Jugando con la Luz is the project dreamt of by anyone interested in education, the design of active learning experiences and the development of inspiring solutions in response to the social challenges we face in these uncertain times. If you also believe that creativity, steAm education (science, technology, engineering, art and mathematics) and learning-by-doing in community are essential ingredients for developing key skills and competences for the 21st-century, please read on because we will not let you down (Yakman, G. 2014), (Dewey, J. 1938), (UNESCO ICT Competency Framework for Teachers – UNESCO Digital Library’ n.d.).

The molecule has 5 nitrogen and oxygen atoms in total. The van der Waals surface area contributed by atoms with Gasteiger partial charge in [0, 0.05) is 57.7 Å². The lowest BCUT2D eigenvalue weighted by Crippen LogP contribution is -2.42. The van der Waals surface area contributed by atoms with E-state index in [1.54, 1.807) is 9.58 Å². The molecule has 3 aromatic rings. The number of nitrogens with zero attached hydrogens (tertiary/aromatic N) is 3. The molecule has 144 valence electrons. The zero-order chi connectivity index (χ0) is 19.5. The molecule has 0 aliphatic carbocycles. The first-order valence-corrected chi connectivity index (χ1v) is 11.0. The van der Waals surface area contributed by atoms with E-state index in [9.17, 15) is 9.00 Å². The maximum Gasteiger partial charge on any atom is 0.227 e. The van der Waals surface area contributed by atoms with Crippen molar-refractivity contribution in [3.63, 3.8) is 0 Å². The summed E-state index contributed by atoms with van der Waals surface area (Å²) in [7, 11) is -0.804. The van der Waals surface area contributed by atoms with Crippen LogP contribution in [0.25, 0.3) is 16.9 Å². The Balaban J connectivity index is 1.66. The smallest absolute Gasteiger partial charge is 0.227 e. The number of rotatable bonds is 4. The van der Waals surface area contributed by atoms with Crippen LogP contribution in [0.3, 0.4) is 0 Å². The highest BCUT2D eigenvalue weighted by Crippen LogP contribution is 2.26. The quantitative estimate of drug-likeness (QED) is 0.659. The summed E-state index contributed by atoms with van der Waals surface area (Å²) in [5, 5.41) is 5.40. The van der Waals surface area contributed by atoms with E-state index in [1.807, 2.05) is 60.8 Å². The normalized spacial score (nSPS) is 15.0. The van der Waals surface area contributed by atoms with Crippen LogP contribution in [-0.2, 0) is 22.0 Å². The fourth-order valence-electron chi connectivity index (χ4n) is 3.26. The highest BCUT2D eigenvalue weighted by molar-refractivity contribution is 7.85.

How Jugando con la Luz Began

It all started on October 5th, 2019 (pre-covid era). Technically, our activities started earlier, when Fab Lab Barcelona at the Institute for Advanced Architecture Catalonia created the Future Learning Unit (FLU) in 2015. FLU is an action-research group whose objective is to accompany people in their personal growth on a creative, technological and social level. We organised a Bioplastics workshop at Maker-Faire Barcelona, October 2019. Maker-Faire is for people who want to learn- by-doing, create and share prototypes made with digital design and manufacturing. At the faire, you can also discover the latest advances in drones, experiment with sustainable and/or reused materials, amongst hundreds of other things.